Treasury prices fell, pushing yields higher, on Thursday, a day after fears sparked by a fresh round of tariffs from Trump administration had fueled buying in assets perceived as havens.
The two-year Treasury note yield
edged 1.6 basis points higher at 2.594%, retouching its loftiest rate since late July 2008, according to WSJ Market Data Group.
In main focus for bond traders, however, will be a key report on inflation, which could help provide clues about the Federal Reserve’s plan for rate increases in the next six months of 2018.
Inflation data for June are due at 8:30 a.m. Eastern Time, with consensus for consumer prices to have risen 0.2% month-on-month in June, based on economists polled by MarketWatch.
Analysts at UniCredit in a Thursday note said the “headline inflation rate is likely to accelerate to 3.0% from 2.8% [year-over-year]. This would be the highest inflation rate since late 2011.”’
That report comes a day after the producer-price index, which measures prices that businesses receive for their goods and services, rose 0.3%, above the 0.2% expected from economists polled by MarketWatch.
Rising inflation can chip away a bond’s fixed value and provide some impetus for Fed policy makers to quicken their pace of rate increases. Both are factors that might drive debt prices lower and yields higher.
Separately, a report on weekly jobless claims also is due at 8:30 a.m., with forecast for claims at 226,000.
Later, at 10:30 a.m., Philadelphia Fed President Patrick Harker is due to take part in a discussion at an event in Idaho, and the Treasury Department is slated release its June figures on the federal budget for June at 2 p.m.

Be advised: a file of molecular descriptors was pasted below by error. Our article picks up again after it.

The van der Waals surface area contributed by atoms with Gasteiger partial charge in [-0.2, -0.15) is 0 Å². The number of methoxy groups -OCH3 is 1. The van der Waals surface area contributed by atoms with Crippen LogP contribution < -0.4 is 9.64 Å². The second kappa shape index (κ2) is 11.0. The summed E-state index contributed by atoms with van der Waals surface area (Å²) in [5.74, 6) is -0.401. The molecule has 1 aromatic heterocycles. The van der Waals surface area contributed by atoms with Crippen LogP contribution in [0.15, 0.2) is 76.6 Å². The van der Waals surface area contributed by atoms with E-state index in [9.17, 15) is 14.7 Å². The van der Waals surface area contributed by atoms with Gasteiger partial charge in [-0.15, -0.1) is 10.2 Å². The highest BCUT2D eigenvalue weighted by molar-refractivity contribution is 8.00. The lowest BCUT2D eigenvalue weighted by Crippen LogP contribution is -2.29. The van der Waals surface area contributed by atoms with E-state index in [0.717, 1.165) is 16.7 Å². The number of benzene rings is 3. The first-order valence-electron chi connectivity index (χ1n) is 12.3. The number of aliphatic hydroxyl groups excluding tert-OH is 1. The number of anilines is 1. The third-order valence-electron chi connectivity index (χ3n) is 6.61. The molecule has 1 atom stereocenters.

Meanwhile, bond traders await an auction of about $14 billion in 30-year paper set for $1 p.m., as a part of some $69 billion in government-bond sales slated for this week.
Concerns over trade tensions linger, however, and the flight to safety assets like government bonds has moderated, with global stocks, including the Dow Jones Industrial Average
and the S&P 500 index
poised to mount a rally Thursday.
Late Tuesday, the Trump administration said it would assess additional tariffs on $200 billion on a variety of Chinese goods, including bicycles, sound systems, refrigerators, pocketbooks, vacuum cleaners, cosmetics, tools and seafood.
Those tariffs follow $34 billion in duties of 25% enacted against Beijing and Washington last week, with China vowing to respond in kind to the latest $200 billion salvo.
Haven assets, including the dollar
have drawn bidding because markets fret that the trade clash between the U.S. and its partners across the world could hurt global economic expansion.
Many industry participants, however, hold out hope that trade disputes can be resolved amicably. Bloomberg reported that U.S. and Chinese officials are open to resuming high-level trade talks.